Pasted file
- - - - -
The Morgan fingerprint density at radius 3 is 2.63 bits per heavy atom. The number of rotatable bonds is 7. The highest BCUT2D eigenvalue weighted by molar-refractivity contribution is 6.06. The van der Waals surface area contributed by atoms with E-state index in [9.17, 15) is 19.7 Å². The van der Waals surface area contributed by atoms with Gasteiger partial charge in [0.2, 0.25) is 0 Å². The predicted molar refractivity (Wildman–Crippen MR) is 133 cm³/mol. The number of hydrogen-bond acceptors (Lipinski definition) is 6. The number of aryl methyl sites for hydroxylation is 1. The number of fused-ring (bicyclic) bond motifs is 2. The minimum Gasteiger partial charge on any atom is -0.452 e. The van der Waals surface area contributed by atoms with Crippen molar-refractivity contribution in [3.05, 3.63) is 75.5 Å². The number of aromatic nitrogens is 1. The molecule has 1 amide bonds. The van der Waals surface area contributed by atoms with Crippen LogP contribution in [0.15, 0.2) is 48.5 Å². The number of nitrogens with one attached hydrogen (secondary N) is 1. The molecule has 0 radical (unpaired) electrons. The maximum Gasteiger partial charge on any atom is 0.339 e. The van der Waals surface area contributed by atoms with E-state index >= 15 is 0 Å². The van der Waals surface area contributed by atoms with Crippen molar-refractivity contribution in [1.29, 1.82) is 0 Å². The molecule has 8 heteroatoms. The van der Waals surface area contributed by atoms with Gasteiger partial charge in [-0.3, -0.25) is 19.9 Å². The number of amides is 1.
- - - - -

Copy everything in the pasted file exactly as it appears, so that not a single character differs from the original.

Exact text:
The Morgan fingerprint density at radius 3 is 2.63 bits per heavy atom. The number of rotatable bonds is 7. The highest BCUT2D eigenvalue weighted by molar-refractivity contribution is 6.06. The van der Waals surface area contributed by atoms with E-state index in [9.17, 15) is 19.7 Å². The van der Waals surface area contributed by atoms with Gasteiger partial charge in [0.2, 0.25) is 0 Å². The predicted molar refractivity (Wildman–Crippen MR) is 133 cm³/mol. The number of hydrogen-bond acceptors (Lipinski definition) is 6. The number of aryl methyl sites for hydroxylation is 1. The number of fused-ring (bicyclic) bond motifs is 2. The minimum Gasteiger partial charge on any atom is -0.452 e. The van der Waals surface area contributed by atoms with Crippen molar-refractivity contribution in [3.05, 3.63) is 75.5 Å². The number of aromatic nitrogens is 1. The molecule has 1 amide bonds. The van der Waals surface area contributed by atoms with Crippen LogP contribution in [0.15, 0.2) is 48.5 Å². The number of nitrogens with one attached hydrogen (secondary N) is 1. The molecule has 0 radical (unpaired) electrons. The maximum Gasteiger partial charge on any atom is 0.339 e. The van der Waals surface area contributed by atoms with E-state index >= 15 is 0 Å². The van der Waals surface area contributed by atoms with Crippen molar-refractivity contribution in [1.29, 1.82) is 0 Å². The molecule has 8 heteroatoms. The van der Waals surface area contributed by atoms with Gasteiger partial charge in [-0.3, -0.25) is 19.9 Å². The number of amides is 1.